Building on independent versus interdependent self-construal theory, three studies provide initial empirical evidence for a third way of construing the self: the constructivist self-construal. People with a constructivist view perceive the self as constantly changing (impermanence), as a collection of distinct phenomena from moment to moment (discontinuity), as lacking an essence (disentification), and as psychologically overlapping with other people and things in the universe (boundlessness/boundaries). In Study 1, we piloted a new Constructivist Self-Construal Scale and established preliminary evidence for the discriminant validity of the scale. Studies 2 and 3 found that across seven countries with diverse cultural backgrounds, the self was consistently cognitively represented on the four dimensions of constructivist self. People from collectivistic cultures where Buddhist philosophy is more prevalent tended to endorse the dimensions of the constructivist self-construal to a greater degree than people from other cultures. Implications regarding the development of the constructivist self-construal and future research recommendations are discussed.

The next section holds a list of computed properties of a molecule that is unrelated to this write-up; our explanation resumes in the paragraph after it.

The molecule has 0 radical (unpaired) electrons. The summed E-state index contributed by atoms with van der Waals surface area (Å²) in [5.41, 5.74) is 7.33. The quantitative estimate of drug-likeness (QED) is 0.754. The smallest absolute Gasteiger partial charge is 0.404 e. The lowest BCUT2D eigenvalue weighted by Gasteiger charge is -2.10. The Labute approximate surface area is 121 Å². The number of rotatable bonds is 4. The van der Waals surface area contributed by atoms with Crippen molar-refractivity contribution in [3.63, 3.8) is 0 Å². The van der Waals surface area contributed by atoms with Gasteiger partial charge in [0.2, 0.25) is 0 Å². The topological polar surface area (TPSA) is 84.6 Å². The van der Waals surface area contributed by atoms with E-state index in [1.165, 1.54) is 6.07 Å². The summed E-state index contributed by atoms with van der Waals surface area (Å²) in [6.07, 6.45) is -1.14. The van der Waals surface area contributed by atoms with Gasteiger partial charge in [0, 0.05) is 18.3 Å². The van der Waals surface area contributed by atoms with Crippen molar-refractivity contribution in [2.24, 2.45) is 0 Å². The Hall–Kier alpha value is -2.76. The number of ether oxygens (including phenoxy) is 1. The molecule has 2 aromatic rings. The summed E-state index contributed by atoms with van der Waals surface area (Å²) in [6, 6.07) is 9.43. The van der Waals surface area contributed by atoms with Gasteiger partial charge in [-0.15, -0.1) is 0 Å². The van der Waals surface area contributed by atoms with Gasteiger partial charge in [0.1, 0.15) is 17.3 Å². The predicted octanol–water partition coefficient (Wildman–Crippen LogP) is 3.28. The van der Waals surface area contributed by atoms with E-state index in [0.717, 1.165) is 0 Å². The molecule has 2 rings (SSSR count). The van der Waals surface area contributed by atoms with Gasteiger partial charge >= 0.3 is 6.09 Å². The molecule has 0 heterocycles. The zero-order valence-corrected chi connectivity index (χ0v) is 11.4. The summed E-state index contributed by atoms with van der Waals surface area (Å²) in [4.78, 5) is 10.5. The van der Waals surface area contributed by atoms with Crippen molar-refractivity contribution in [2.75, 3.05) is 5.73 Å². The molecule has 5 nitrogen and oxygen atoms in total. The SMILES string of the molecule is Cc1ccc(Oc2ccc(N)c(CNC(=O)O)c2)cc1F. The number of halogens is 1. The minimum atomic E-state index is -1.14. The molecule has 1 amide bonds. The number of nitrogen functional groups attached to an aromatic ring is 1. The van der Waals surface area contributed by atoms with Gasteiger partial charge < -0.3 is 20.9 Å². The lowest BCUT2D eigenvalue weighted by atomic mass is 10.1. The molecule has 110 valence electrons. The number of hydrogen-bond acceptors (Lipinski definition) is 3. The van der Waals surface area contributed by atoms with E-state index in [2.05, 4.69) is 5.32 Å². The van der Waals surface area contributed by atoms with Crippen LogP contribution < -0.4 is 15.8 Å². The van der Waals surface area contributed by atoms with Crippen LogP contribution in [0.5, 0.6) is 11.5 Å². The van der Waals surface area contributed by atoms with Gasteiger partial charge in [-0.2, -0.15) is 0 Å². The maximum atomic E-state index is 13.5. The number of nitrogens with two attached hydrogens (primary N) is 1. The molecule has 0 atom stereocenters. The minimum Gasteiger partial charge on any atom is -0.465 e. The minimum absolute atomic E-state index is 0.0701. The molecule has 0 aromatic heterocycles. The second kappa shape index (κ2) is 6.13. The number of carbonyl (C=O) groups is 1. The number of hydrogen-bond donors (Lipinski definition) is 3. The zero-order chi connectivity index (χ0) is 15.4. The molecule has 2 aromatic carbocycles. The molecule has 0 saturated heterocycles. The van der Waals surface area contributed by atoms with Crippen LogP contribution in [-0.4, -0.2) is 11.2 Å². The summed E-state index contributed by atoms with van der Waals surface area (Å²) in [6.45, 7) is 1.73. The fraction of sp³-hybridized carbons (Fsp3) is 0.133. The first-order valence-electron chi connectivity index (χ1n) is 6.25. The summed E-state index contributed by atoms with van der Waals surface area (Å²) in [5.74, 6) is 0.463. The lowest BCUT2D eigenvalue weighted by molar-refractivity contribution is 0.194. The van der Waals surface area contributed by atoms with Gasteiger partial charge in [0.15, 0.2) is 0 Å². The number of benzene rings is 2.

- constructivist self-construal